Fort Johnson

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This article is about the War of 1812 fortification:
The Upper Mississippi River during the War of 1812. 1: Fort Bellefontaine U.S. headquarters; 2: Fort Osage, abandoned 1813; 3: Fort Madison, defeated 1813; 4: Fort Shelby, defeated 1814; 5: Battle of Rock Island Rapids, July 1814 and the Battle of Credit Island, Sept. 1814; 6: Fort Johnson, abandoned 1814; 7: Fort Cap au Gris and the Battle of the Sink Hole, May 1815.

Fort Johnson was a U.S. Army post built on bluffs overlooking the Mississippi River in modern-day Warsaw, Illinois during the War of 1812. The fort was established in September 1814 by Major Zachary Taylor, future U.S. president. Troops retreating from the Battle of Credit Island constructed the fort after effectively surrendering control of the upper Mississippi to the British and allied Indian tribes, including the Sauk. The fort, which held a full company of men, was completed in just a few weeks, and had a commanding view of the Mississippi valley, the mouth of the Des Moines River, and the foot of the Des Moines Rapids. Because of the chaotic situation along the Mississippi River fronter, the fort was abandoned in late October 1814 after provisions ran out. The company retreated to Cap au Gris near St. Louis.[1]

Black Hawk described the founding of the fort and a skirmish in his autobiography:

A party of braves followed to watch where they landed, but they did not stop until they got below the Des Moines Rapids, where they came ashore and commenced building a fort. I did not want a fort in our country, as we wished to go down to the Two River country in the fall and hunt, it being our choice hunting ground, and we concluded that if this fort was built, it would prevent us from going there. We arrived in the vicinity in the evening, and encamped on a high bluff for the night. We made no fire, for fear of being observed, and our young men kept watch by turns while others slept. I was very tired, and was soon asleep. The Great Spirit, during my slumber, told me to go down the bluff to a creek, that I would there find a hollow tree cut down, and by looking in at the top of it, I would see a large snake with head erect—to observe the direction he was looking, and I would see the enemy close by and unarmed. In the morning I communicated to my braves what the Great Spirit had said to me, took one of them and went down a ravine that led to the creek. I soon came in sight of the place where they were building the fort, which was on a hill at the opposite side of the creek. I saw a great many men. We crawled cautiously on our hands and knees until we got to the bottom land, then through the grass and weeds until we reached the bank of the creek. Here I found a tree that had been cut down; I looked in at the top of it and saw a large snake, with his head raised, looking across the creek. I raised myself cautiously, and discovered nearly opposite to me, two war chiefs walking arm in arm, without guns. They turned and walked back toward the place where the men were working at the fort. In a little while they returned, walking directly towards the spot where we lay concealed, but did not come so near as before. If they had they would have been killed, for each of us had a good rifle. We crossed the creek and crawled to a cluster of bushes. I again raised myself a little to see if they were coming; but they went into the fort, and by this they saved their lives.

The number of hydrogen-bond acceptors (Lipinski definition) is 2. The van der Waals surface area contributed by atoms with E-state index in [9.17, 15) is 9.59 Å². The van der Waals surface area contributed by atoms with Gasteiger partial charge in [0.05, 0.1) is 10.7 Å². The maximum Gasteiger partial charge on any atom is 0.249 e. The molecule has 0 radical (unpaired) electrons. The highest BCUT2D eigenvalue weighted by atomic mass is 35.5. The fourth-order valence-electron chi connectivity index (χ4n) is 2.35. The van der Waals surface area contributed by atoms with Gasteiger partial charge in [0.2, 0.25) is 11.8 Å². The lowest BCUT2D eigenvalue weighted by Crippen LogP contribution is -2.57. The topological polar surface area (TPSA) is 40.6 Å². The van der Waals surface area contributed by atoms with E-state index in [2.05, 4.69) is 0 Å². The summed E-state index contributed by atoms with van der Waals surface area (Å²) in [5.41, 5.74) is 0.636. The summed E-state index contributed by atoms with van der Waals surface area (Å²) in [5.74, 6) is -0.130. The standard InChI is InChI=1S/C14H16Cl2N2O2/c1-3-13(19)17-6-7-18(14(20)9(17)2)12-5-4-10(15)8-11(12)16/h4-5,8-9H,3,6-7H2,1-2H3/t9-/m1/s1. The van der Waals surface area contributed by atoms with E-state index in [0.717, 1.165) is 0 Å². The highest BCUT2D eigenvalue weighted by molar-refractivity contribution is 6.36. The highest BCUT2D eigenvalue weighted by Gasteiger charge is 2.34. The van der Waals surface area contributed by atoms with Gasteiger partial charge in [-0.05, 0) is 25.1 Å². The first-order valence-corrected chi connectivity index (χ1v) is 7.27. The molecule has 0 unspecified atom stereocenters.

We recrossed the creek and I returned alone, going up the same ravine I came down. My brave went down the creek, and I, on raising the brow of a hill to the left of the one we came down, could plainly see the men at work. I saw a sentinel walking in the bottom near the mouth of the creek. I watched him attentively, to see if he perceived my companion, who had gone toward him. The sentinel stopped for some time and looked toward where my brave was concealed. He walked first one way and then the other.

I observed my brave creeping towards him, at last he lay still for a while, not even moving the grass, and as the sentinel turned to walk away, my brave fired and he fell. I looked towards the fort, and saw the whites were in great confusion, running wildly in every direction, some down the steep bank toward a boat. My comrade joined me, we returned to the rest of the party and all hurried back to Rock River, where we arrived in safety at our village. I hung up my medicine bag, put away my rifle and spear, feeling as if I should want them no more, as I had no desire to raise other war parties against the whites unless they gave me provocation. Nothing happened worthy of note until spring, except that the fort below the rapids had been abandoned and burned by the Americans.[2]

In October 1815 the fort site was reoccupied and rebuilt, christened Cantonment Davis. Troops stationed at Cantonment Davis helped to construct Fort Edwards, an important military and trading post occupied until 1824 by the U.S. Army and by traders until about 1832. Recent archaeological survey has determined the probable location of Fort Johnson/Cantonment Davis.[1]

See also[edit]

References[edit]

  1. ^ a b Nolan, David J. (2009). "Fort Johnson, Cantonment Davis, and Fort Edwards". In William E. Whittaker. Frontier Forts of Iowa: Indians, Traders, and Soldiers, 1682–1862. Iowa City: University of Iowa Press. pp. 85–94. ISBN 978-1-58729-831-8. 
  2. ^ Black Hawk, Autobiography of Ma-Ka-Tai-Me-She-Kia-Kiak or Black Hawk. Edited by J. B. Patterson. Continental Printing, St. Louis. Originally published 1833.

Coordinates: 40°21′19″N 91°25′59″W / 40.355173°N 91.432928°W / 40.355173; -91.432928